Being masked or in any manner disguised by unusual or unnatural attire or facial alteration, loiters, remains or congregates in a public place with other persons so masked or disguised, or knowingly permits or aids persons so masked or disguised to congregate in a public place; except that such conduct is not unlawful when it occurs in connection with a masquerade party or like entertainment if, when such entertainment is held in a city which has promulgated regulations in connection with such affairs, permission is first obtained from the police or other appropriate authorities

      So it requires loitering, remaining, or congregating in a group in a public place. It wouldn’t apply to single superheroes, apparently. Actively patrolling would probably be okay, since that’s not loitering, remaining, or congregating, but staking out a public space is probably not. Brooding on a rooftop wouldn’t run afoul of it because it’s not public. It would probably be ordinary trespassing, though.

      And yes, there’s an exception for masquerade parties and “like entertainments.” Kabuki theatre and such is ordinarily in private theaters, but even if it were held outdoors in a public space, it would be okay with the appropriate permits. And it’s questionable whether such a performance would even be “loitering, remaining, or congregating.”

  2. Don’t we already have laws against assault, sexual battery, and so forth, no matter what the offender is wearing? What next, a law banning crimes by people wearing t-shirts?

    It just shows, again, that a politician’s response to any problem, real or imaginary, is “pass a law!”

    • Please avoid discussing whether the proposed laws are a good idea or not and similar real-world political topics. This is not the appropriate forum, and that kind of discussion is not why we made this post.

    • Will, of course a politician’s response to a problem is to pass a law. That’s what politicians do. It’s the tool they have been given by those who elected them to affect society.

      You may disagree with the law the politician wants to pass, but complaining that politicians try to solve problems by passing laws is like complaining that doctors try to solve problems by prescribing medication.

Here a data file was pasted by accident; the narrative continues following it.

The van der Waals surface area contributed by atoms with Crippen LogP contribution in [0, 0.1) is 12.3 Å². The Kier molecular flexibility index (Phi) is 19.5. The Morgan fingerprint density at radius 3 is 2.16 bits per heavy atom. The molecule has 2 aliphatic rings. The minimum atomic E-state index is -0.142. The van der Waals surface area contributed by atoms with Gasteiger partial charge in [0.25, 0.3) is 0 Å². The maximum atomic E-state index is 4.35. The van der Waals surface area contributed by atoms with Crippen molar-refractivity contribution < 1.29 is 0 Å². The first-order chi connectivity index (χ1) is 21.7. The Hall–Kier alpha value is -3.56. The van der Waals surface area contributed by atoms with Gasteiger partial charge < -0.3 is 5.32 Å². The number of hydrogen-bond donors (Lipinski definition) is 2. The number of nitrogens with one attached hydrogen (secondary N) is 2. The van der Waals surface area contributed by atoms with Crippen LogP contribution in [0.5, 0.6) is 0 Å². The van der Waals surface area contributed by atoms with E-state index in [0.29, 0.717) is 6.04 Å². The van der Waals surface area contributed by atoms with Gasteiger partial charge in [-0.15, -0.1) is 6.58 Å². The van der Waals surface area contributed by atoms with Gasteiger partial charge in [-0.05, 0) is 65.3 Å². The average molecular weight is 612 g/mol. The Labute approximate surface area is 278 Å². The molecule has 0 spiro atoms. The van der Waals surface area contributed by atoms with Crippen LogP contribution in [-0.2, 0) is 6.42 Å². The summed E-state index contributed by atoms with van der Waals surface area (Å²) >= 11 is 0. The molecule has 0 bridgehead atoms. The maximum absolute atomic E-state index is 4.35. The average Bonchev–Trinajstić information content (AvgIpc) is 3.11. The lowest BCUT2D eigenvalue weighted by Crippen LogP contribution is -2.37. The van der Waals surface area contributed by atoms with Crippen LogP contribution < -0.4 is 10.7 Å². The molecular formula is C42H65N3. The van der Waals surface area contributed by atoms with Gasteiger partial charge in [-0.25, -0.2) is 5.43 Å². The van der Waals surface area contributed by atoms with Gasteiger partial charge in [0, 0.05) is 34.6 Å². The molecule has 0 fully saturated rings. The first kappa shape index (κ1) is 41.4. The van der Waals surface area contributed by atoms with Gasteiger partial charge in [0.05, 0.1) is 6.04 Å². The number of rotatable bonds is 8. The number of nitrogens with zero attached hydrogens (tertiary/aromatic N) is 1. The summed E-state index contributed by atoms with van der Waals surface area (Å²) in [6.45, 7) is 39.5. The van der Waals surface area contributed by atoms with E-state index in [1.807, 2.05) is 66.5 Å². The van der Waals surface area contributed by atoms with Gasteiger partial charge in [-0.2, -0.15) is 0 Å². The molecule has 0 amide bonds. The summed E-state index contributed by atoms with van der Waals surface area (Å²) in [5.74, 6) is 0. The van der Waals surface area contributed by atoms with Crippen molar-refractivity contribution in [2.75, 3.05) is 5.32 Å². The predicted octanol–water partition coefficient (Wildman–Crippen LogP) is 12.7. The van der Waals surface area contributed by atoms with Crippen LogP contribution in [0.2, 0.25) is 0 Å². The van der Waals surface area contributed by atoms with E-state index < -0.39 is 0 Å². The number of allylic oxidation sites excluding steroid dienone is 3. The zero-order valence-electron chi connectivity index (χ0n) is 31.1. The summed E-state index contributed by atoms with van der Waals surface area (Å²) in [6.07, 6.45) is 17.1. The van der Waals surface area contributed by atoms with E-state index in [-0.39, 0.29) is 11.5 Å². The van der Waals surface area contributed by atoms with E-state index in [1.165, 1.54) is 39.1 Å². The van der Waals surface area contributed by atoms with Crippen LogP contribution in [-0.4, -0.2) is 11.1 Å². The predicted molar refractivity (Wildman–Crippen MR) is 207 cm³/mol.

3. These laws might not affect Spiderman et al. We don’t know the details of the laws yet, but from using the descriptions I think the key phrase is “costumed character”. Spiderman is not “appearing as a costumed character”, he is simply being himself. Anyone else dressing like him, though, would need his permission (or not be allowed at all, depending on which law).

    • That is a fair point, and we will have to see the precise text of the law. A blanket ban could be very broadly worded, though. And even a registration scheme could still trouble someone like Spider-Man even if he wouldn’t actually be breaking the law. The cops can’t be expected to know every costumed character in the world, so they’ll likely assume he’s just a character they aren’t familiar with. One can imagine the exchange going something like this:

      Police Officer: “Hey, you in the suit, sorry to interrupt your acrobatic show, but I need to see your costume license.”

      Spider-Man: “I don’t need a license. I’m not a character. I’m a superhero. This isn’t an acrobatic show. I’m chasing a criminal.”

      Police Officer: “Sure, buddy. That’s what they all say. How about we sort this all out downtown instead of causing a scene in front of the happy tourists?” *proceeds to arrest Spider-Man*

      • * But Spiderman simply dodges the cop with his spider-reflexes and web-swing away from there while the cop simply stares at him for a few seconds and called reforces*

        Granted that would case even more problem to spiderman if him simply leave like that, but do you really think that an average cop would be physicaly capable of arresting Spiderman?

    • It seems that depending on exactly how you define costumed character even the real Spiderman would likely violate this. The fact that Peter Parker created the Spiderman persona himself does not make it less of a character, one that is deliberately and specifically disasociated with Peter Parker and who does things that Peter Parker would not do (at least not without putting on the costume and assuming the character.)